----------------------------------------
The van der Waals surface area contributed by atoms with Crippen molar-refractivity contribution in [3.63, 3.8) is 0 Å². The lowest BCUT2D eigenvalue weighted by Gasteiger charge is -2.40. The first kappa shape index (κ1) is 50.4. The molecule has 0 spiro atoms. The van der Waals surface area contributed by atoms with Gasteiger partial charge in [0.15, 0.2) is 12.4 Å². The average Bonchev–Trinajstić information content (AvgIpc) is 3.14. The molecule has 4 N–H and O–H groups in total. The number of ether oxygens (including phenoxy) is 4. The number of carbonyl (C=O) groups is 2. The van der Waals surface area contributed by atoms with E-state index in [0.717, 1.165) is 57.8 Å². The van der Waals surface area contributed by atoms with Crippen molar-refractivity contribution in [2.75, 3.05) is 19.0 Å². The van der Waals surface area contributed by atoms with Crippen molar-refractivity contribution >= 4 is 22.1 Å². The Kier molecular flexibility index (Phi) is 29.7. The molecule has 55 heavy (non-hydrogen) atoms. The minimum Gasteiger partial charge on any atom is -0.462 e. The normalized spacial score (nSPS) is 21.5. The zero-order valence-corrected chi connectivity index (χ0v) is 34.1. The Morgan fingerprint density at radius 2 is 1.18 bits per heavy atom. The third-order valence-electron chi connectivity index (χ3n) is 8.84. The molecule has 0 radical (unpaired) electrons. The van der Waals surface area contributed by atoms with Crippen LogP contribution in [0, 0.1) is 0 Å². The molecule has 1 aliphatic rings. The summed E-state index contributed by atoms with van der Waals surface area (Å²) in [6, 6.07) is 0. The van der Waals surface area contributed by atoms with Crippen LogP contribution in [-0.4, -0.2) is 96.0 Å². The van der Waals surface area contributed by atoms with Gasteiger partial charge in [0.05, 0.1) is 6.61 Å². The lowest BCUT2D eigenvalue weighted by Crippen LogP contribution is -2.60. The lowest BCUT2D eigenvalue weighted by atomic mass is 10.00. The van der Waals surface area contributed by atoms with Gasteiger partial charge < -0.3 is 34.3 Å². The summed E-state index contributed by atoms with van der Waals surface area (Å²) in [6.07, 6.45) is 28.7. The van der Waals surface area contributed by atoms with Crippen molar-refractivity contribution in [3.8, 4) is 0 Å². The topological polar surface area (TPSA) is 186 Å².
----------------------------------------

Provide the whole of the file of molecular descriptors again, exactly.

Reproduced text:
The van der Waals surface area contributed by atoms with Crippen molar-refractivity contribution in [3.63, 3.8) is 0 Å². The lowest BCUT2D eigenvalue weighted by Gasteiger charge is -2.40. The first kappa shape index (κ1) is 50.4. The molecule has 0 spiro atoms. The van der Waals surface area contributed by atoms with Gasteiger partial charge in [0.15, 0.2) is 12.4 Å². The average Bonchev–Trinajstić information content (AvgIpc) is 3.14. The molecule has 4 N–H and O–H groups in total. The number of ether oxygens (including phenoxy) is 4. The number of carbonyl (C=O) groups is 2. The van der Waals surface area contributed by atoms with E-state index in [0.717, 1.165) is 57.8 Å². The van der Waals surface area contributed by atoms with Crippen molar-refractivity contribution in [2.75, 3.05) is 19.0 Å². The van der Waals surface area contributed by atoms with Crippen molar-refractivity contribution >= 4 is 22.1 Å². The Kier molecular flexibility index (Phi) is 29.7. The molecule has 55 heavy (non-hydrogen) atoms. The minimum Gasteiger partial charge on any atom is -0.462 e. The normalized spacial score (nSPS) is 21.5. The zero-order valence-corrected chi connectivity index (χ0v) is 34.1. The Morgan fingerprint density at radius 2 is 1.18 bits per heavy atom. The third-order valence-electron chi connectivity index (χ3n) is 8.84. The molecule has 0 radical (unpaired) electrons. The van der Waals surface area contributed by atoms with Crippen LogP contribution in [0, 0.1) is 0 Å². The molecule has 1 aliphatic rings. The summed E-state index contributed by atoms with van der Waals surface area (Å²) in [6, 6.07) is 0. The van der Waals surface area contributed by atoms with Crippen LogP contribution in [-0.4, -0.2) is 96.0 Å². The van der Waals surface area contributed by atoms with Gasteiger partial charge in [0.05, 0.1) is 6.61 Å². The lowest BCUT2D eigenvalue weighted by Crippen LogP contribution is -2.60. The lowest BCUT2D eigenvalue weighted by atomic mass is 10.00. The van der Waals surface area contributed by atoms with Gasteiger partial charge < -0.3 is 34.3 Å². The summed E-state index contributed by atoms with van der Waals surface area (Å²) in [6.07, 6.45) is 28.7. The van der Waals surface area contributed by atoms with Crippen molar-refractivity contribution in [3.8, 4) is 0 Å². The topological polar surface area (TPSA) is 186 Å².